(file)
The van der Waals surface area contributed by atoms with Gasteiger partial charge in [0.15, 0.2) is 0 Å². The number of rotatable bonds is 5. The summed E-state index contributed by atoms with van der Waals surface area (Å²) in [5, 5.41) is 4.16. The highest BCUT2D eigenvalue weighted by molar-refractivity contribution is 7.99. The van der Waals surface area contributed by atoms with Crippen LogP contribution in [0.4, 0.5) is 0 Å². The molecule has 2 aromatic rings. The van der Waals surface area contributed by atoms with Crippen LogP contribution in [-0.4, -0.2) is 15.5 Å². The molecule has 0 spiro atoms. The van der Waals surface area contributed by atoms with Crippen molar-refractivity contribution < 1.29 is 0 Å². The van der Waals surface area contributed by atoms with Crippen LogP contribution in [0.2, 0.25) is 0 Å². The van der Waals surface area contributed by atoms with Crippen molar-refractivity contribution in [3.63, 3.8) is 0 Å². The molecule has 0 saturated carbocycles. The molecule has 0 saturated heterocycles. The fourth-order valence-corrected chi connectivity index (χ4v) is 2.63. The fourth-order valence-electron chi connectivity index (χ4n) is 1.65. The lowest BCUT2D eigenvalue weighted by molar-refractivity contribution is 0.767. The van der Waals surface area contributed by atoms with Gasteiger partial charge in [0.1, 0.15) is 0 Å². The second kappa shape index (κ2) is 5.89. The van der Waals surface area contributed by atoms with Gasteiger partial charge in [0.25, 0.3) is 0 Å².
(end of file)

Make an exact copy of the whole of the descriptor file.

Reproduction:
The van der Waals surface area contributed by atoms with Gasteiger partial charge in [0.15, 0.2) is 0 Å². The number of rotatable bonds is 5. The summed E-state index contributed by atoms with van der Waals surface area (Å²) in [5, 5.41) is 4.16. The highest BCUT2D eigenvalue weighted by molar-refractivity contribution is 7.99. The van der Waals surface area contributed by atoms with Crippen LogP contribution in [0.4, 0.5) is 0 Å². The molecule has 2 aromatic rings. The van der Waals surface area contributed by atoms with Crippen LogP contribution in [-0.4, -0.2) is 15.5 Å². The molecule has 0 spiro atoms. The van der Waals surface area contributed by atoms with Crippen molar-refractivity contribution < 1.29 is 0 Å². The van der Waals surface area contributed by atoms with Crippen LogP contribution in [0.2, 0.25) is 0 Å². The van der Waals surface area contributed by atoms with Crippen molar-refractivity contribution in [3.63, 3.8) is 0 Å². The molecule has 0 saturated carbocycles. The molecule has 0 saturated heterocycles. The fourth-order valence-corrected chi connectivity index (χ4v) is 2.63. The fourth-order valence-electron chi connectivity index (χ4n) is 1.65. The lowest BCUT2D eigenvalue weighted by molar-refractivity contribution is 0.767. The van der Waals surface area contributed by atoms with Gasteiger partial charge in [0.1, 0.15) is 0 Å². The second kappa shape index (κ2) is 5.89. The van der Waals surface area contributed by atoms with Gasteiger partial charge in [0.25, 0.3) is 0 Å².